There are two activities where regulators assume that participants are responsible adults and issue rules accordingly: aviation, and Texas firearms laws. In both cases, the laws are comparatively clear, in plain English more often than not, and the regulating agencies treat people like grown-ups. How nice! The federal regulations are actually clearer, because they are older, and came from a time when the legal philosophy was, “What is the minimum needed for safety, because we don’t know enough to make lots of specific rules?” Both sets of laws were also “written in blood.”
It surprises people that Texas, the state of the six-shooter and Colt Single-Action Army, the ranches and rustlers, banned handgun carry for self-defense purposes for many decades. There were reasons, some good and some not so good, for that. As a sign of how old some rules were, one (since repealed) stated that you couldn’t carry a shotgun under the buckboard of a wagon. This was occasionally taken to mean “all long guns must be visible inside the car.” Not true, but a sign of how things lingered.
Then came the “Luby’s Massacre” in 1991. A lone gunman drive his pickup into the cafeteria’s store in Kileen, TX, then started shooting people at random. No one could shoot back. One man rushed him, but others didn’t pile on and so the nut kept shooting. He eventually killed himself after the police shot him 7 times. Twenty three died and twenty seven were injured.
One woman, a competition handgun shooter who lost both her parents, said enough. After an amazing amount of hard work, in 1995 concealed carry came to Texas. Suzanna Hupp led the charge, and gets the credit for a lot of the work.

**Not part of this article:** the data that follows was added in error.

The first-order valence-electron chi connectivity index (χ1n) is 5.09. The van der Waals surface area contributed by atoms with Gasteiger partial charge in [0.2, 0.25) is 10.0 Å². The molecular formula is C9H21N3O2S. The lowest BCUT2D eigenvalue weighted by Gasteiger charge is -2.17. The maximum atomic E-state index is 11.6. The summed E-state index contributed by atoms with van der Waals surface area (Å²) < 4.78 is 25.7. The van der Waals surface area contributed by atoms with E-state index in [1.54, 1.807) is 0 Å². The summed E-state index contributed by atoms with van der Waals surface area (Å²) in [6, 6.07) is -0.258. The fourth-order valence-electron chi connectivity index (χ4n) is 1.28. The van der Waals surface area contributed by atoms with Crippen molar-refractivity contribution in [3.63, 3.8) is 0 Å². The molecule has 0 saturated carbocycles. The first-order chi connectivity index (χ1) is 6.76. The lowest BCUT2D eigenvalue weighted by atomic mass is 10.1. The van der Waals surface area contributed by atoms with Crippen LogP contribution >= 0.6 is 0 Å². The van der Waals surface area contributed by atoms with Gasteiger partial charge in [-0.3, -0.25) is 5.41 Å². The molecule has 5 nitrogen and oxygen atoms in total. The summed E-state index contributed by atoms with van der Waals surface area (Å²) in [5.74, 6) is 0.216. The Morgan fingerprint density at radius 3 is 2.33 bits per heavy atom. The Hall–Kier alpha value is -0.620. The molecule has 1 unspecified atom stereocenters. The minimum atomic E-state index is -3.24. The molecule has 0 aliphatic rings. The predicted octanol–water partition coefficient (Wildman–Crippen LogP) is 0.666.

Aviation rules come from accidents, for the most part. Two airliners sight-seeing over the Grand Canyon collided because they were not talking to each other and were not tracked on radar (radar not good enough at the time). Now everyone has to be accounted for, and if you are going certain directions, you have to be at certain altitudes. People flew into clouds and spun out the bottom, or hit hard-centered clouds [Cumulus granaticus]. Now we have Instrument Flight Rules. And so on. The rules are simple, clear, and assume that you the pilot are smart enough to know the difference between legal and wise. The most important rule is 14 CFR 91.3, better known as FAR 91.3,
(b) In an in-flight emergency requiring immediate action, the pilot in command may deviate from any rule of this part to the extent required to meet that emergency.”
It doesn’t get much clearer and plainer than that. Are you on fire? Do what you need to. Air traffic controller trying to get you into a bad situation? You can refuse to comply. You’ll do a lot of explaining later, but you’ll be alive to do so. (ATC radar doesn’t show a lot of weather, for example, and air-traffic-controllers have tried to send planes into really nasty storms that they couldn’t see. The pilot could see the monsters, and balked.)
The vast majority of aviation regulations are like that. There’s a story behind most of them, and a reason. Now, sometimes we airdales disagree with the reason, and how the regulations are interpreted . . . I won’t go into that, since I don’t want my pilot readers to have strokes from high blood pressure, or be tempted to uncharitable language. Ditto firearms regulations.
Air planes and bang-sticks are marvelous tools and can be very rewarding to use. Both will kill or maim you if you’re dumb. Gravity is going to win. Incoming fire has the right of way. Those are things that can’t be argued away. Firearms and aircraft need operators who are mature enough to take problems seriously, and to be responsible for their own actions.
You know. Grown-ups!